Gift cards can be a convenient present for the holidays and special occasions. While they seem simple, it is important that both the giver and the recipient read the details for each card to avoid any misunderstandings, and there might be additional policies set by the merchant or bank issuing the card.
Federal Law Offers Protections
The Credit Card Accountability Responsibility and Disclosure (Credit CARD) Act provides several protections for consumers who purchase certain types of gift cards, including store and restaurant (also known as merchant) gift cards. These cards can only be redeemed at the stores and restaurants that sell them. Bank gift cards, which carry the logo of a payment card network (e.g., Visa, MasterCard), are also subject to Credit CARD Act protections and can be used wherever the brand is accepted.
Under the law, a gift card cannot expire until at least five years from the date it was activated. The law also places general limitations on fees. For instance, the card issuer cannot charge a dormancy or inactivity fee on a gift card unless there has been no activity for one year and the card clearly states its policy toward that fee. In addition, some states have separate laws that provide added protection in certain circumstances.
To learn more about the laws protecting consumers who purchase gift cards, visit:
National Conference of State Legislatures (NCSL)
Federal Trade Commission (FTC)
Beware of Scams
Scammers often use gift cards as a way to defraud people of their money because they’re just like cash – any misuse is hard to trace. Unlike credit cards, there typically isn’t any recourse for consumers when a gift card is stolen or used without authorization, so it is very hard to reverse the purchases or get a refund in these situations.
Another common scam is someone who poses as an attorney for a family member and claims that the family member is in trouble with the law and needs assistance. They contact you by phone or email, and ask you to purchase gift cards in specific amounts to pay them. These are all red flags to a scam, and once you purchase the gift cards, the scammers will tell you to provide them with the code numbers and PINs that are usually located on the back of cards so that the scammer can redeem them.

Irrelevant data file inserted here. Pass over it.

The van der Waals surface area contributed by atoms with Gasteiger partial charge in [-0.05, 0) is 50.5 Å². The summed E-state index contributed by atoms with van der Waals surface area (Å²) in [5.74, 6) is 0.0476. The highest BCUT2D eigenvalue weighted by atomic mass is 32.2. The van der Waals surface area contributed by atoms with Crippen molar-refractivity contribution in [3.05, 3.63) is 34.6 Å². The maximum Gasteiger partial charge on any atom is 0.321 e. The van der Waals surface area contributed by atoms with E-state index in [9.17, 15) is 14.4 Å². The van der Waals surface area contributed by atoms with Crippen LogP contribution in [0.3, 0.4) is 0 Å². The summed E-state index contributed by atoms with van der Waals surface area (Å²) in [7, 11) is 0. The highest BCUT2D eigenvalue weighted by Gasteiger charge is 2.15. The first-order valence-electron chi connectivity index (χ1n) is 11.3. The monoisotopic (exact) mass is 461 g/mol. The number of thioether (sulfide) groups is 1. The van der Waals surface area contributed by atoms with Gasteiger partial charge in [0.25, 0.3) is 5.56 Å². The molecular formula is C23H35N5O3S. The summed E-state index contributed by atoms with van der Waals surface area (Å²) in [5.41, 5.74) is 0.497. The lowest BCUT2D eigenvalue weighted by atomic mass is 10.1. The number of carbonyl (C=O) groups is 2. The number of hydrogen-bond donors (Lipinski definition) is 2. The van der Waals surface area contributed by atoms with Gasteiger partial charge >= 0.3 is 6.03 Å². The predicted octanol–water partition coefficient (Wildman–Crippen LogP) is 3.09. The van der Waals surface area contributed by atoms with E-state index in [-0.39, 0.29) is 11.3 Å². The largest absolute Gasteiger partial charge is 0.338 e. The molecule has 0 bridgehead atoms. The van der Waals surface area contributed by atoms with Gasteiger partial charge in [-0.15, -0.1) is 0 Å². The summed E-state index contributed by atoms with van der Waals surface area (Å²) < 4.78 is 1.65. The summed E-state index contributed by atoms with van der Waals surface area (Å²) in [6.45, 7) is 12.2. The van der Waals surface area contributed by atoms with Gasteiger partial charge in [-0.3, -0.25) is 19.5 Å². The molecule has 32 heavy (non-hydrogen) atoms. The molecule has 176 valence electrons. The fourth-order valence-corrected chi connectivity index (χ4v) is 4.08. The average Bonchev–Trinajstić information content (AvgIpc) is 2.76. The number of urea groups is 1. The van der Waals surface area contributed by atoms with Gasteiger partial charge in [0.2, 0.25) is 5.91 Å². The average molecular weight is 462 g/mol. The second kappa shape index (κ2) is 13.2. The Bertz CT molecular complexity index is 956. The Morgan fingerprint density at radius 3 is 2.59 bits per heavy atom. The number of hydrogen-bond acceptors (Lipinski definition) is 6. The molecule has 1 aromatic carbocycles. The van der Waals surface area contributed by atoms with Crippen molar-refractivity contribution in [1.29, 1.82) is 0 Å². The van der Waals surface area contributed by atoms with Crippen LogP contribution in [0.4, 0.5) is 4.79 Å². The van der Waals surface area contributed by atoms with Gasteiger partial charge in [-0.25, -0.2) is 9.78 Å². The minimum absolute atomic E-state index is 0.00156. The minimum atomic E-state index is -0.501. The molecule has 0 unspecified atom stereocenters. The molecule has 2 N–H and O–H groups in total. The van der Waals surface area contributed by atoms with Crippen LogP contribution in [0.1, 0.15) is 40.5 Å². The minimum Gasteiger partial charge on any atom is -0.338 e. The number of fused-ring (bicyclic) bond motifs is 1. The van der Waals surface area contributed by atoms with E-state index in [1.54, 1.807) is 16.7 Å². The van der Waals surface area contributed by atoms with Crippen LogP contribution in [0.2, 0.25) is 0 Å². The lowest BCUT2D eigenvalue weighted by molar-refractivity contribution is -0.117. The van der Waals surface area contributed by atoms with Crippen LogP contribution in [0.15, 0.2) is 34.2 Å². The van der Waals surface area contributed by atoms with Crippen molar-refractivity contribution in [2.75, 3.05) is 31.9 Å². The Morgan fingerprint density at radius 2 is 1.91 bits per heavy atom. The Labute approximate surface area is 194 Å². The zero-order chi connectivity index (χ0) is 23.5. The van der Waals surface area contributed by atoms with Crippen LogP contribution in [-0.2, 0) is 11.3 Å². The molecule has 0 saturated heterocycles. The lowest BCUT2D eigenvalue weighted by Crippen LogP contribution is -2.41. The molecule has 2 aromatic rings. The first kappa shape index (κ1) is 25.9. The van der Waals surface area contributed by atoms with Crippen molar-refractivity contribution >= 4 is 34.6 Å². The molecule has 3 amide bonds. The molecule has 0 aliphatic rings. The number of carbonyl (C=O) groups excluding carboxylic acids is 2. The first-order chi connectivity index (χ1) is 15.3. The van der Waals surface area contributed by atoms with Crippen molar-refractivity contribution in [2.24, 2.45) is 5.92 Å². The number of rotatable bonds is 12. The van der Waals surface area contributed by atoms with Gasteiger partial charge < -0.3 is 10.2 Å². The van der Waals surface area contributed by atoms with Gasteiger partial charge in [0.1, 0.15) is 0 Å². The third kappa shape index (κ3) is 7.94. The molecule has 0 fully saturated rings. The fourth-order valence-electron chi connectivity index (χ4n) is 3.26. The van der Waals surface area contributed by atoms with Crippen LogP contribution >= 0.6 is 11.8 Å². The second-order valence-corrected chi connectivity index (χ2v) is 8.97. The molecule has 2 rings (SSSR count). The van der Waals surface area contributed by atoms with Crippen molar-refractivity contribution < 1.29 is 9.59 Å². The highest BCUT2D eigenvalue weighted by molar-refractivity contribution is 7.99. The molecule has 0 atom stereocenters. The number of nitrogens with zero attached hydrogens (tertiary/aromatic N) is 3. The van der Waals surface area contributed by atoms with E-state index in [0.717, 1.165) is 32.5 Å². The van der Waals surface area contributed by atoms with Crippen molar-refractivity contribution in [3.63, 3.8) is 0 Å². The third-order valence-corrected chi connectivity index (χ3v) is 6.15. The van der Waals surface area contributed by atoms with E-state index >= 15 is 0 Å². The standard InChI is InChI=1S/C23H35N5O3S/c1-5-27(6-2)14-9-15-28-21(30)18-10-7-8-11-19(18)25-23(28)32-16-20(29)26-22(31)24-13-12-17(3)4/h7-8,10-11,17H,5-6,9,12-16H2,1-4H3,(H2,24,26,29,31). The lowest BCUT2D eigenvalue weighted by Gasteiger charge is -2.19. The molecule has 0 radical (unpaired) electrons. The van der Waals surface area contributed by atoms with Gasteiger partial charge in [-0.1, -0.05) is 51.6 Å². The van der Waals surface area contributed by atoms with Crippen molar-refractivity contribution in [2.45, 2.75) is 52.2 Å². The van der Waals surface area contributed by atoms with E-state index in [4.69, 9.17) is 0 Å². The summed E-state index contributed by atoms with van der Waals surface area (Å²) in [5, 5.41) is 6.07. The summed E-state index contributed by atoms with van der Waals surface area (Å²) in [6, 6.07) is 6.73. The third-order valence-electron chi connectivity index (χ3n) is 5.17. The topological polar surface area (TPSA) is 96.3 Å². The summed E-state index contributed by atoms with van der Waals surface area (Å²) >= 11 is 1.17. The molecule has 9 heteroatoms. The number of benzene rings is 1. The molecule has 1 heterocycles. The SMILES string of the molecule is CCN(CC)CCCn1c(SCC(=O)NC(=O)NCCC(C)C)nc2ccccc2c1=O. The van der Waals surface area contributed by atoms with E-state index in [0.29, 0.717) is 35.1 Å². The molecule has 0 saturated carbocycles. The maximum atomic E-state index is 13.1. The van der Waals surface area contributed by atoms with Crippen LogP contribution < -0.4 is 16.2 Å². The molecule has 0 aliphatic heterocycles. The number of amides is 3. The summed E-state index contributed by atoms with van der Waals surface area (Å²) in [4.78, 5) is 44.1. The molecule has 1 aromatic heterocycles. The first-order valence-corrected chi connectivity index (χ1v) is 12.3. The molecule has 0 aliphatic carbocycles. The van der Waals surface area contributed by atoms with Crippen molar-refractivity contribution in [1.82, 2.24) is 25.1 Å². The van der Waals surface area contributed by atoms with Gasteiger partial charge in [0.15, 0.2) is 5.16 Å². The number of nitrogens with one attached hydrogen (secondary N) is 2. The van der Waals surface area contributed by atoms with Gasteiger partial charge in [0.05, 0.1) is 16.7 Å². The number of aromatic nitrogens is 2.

Remember, no business or government agency will ask you to make payments with gift cards, so if you are contacted in this manner, it is most likely a scam. It’s also a good rule of thumb to never make a payment over the phone or by wiring money unless you can confirm that the request for payment is legitimate.
Also, be on the lookout for gift card scams if you are selling items. Someone may contact you to purchase the item you are selling and tell you they will send a check for more than the purchase price and ask you to give them the difference in the form of a gift card, but once you try to deposit/cash the check, you’ll find out it is fake.
For more information on identifying and avoiding scams, visit:
Federal Trade Commission (FTC)
If you believe you’ve been the victim of a gift card scam, report the situation to your local police department. You may also want to notify the Federal Trade Commission (FTC), which tracks scams and frauds. You can submit complaints about scams to the FTC by visiting The FTC Complaint Assistant.
In addition, you should immediately report the scam to the merchant or company that issued the card and ask if they can refund your money. Most issuers have toll-free telephone numbers available online, so you can call to report a lost or stolen card. You might get back the money left on the card or a portion of it, and sometimes there is a fee when they provide a refund, but still worth reporting. You may need to provide the receipt and the card number, so be sure to keep record of that information.
Tips When Buying Gift Cards
Now that you are better informed, be sure to share this information with the receiver of your gift, so they can be prepared too!
For more information on gift cards, see the Consumer Financial Protection Bureau’s article Giving or receiving gift cards? Know the terms and avoid surprises.
Prepaid cards are also popular gifts, but the protections available are different than those described here for gift cards. For more information about prepaid cards, visit the CFPB at New protections for prepaid accounts and see the FDIC Consumer News article titled “Is the Money on My Prepaid Card FDIC-Insured?”